Semester of Graduation

Summer 2024


Master of Agriculture (MAgr)


School of Plant Environmental and Soil Sciences

Document Type



Studies were conducted in 2021 through 2023 at the LSU AgCenter Dean Lee Research and Extension Center near Alexandria, LA to determine the sensitivity of 2,4-D- or dicamba- tolerant cotton (Gossypium hirsutum L.) to an early season application of a Group 15 and foliar-only herbicides. Both studies were randomized complete block designs with a two-factorial arrangement of treatments with four replications. In the dicamba-tolerant cotton study, Factor A consisted of no foliar-herbicide, dicamba alone, glyphosate alone, or dicamba plus glyphosate. Factor B consisted of either no Group 15 residual herbicide, acetochlor, or S-metolachlor. In the 2,4-D- tolerant cotton study, Factor A consisted of either no foliar-herbicide, 2,4-D choline alone, glyphosate alone, glufosinate alone, premix of 2,4-D choline:glyphosate, or 2,4-D choline plus glufosinate. Factor B was identical to the dicamba-tolerant study. In both studies, treatments were applied to one-leaf cotton. Data recorded in both studies were visible crop injury ratings, heights, node numbers, and lint yield.

Visible cotton injury was greater following treatments with S-metolachlor at 3 DAT compared to no Group 15 and acetochlor. No differences in cotton height or node number were indicated to be significant following any treatments. Lint yield differed in the dicamba-tolerant cotton study when following dicamba-alone and dicamba plus glyphosate. Due to recovery in visible injury, differences in lint yield were more due to in-field variability.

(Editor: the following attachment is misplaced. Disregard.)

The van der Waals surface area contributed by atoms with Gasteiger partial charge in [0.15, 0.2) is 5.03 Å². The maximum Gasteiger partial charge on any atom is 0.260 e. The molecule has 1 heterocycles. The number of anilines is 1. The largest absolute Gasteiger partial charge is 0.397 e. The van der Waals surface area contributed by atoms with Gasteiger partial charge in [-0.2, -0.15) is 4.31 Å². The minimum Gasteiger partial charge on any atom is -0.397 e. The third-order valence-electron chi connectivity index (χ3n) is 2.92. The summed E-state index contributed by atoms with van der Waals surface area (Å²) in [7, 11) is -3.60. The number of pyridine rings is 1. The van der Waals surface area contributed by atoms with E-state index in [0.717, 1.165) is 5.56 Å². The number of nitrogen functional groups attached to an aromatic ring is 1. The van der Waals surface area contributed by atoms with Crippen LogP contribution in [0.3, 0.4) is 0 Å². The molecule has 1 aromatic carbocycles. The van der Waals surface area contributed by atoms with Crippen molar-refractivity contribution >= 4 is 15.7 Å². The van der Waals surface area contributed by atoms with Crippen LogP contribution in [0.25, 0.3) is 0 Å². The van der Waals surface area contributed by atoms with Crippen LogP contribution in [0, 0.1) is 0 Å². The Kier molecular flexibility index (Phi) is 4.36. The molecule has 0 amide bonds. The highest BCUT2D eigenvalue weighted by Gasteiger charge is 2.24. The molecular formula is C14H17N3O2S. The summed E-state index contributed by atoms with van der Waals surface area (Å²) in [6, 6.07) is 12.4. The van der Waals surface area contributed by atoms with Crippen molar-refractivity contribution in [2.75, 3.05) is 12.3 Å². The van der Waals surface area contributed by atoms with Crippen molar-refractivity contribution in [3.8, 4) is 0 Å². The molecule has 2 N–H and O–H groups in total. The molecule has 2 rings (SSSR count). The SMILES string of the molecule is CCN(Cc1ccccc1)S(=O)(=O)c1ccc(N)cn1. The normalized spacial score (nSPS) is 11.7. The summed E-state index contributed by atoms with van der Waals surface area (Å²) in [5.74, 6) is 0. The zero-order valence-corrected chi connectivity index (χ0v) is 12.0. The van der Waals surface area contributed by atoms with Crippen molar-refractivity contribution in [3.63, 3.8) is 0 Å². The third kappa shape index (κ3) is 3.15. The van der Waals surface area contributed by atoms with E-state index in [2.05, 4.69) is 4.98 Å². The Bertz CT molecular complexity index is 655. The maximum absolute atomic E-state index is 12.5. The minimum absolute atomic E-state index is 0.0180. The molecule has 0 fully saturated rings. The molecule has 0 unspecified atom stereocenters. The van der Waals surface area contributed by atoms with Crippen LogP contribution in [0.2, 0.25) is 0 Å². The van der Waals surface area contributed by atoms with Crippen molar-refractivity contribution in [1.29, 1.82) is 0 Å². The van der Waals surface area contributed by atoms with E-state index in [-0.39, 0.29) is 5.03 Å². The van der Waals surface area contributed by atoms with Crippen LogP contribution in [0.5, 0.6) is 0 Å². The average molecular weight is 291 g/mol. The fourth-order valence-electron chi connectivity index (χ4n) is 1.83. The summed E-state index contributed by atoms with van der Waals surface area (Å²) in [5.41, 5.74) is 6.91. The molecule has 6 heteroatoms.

In the 2,4-D-tolerant cotton, visible injury following any foliar herbicide plus acetochlor or S-metolachlor injured cotton greater than the nontreated. Treatments following acetochlor or S-metolachlor injured cotton more than their absence at 3 or 7 DAT, but by 28 DAT no difference was observed. Heights following the main effect of Group 15 herbicides was significant in the 2,4-D-tolerant cotton. However, neither cotton node numbers nor lint yield were found to be affected.

In both studies, visible injury dissipated by 28 DAT, indicating that the initial injury following the treatments is only temporary and the cotton will recover in the following weeks. The recovery from visible injury and lack of negative effect on growth or lint yield, indicates that the evaluated treatments can safely be applied to 1-leaf cotton.



Committee Chair

Stephenson IV, Daniel O.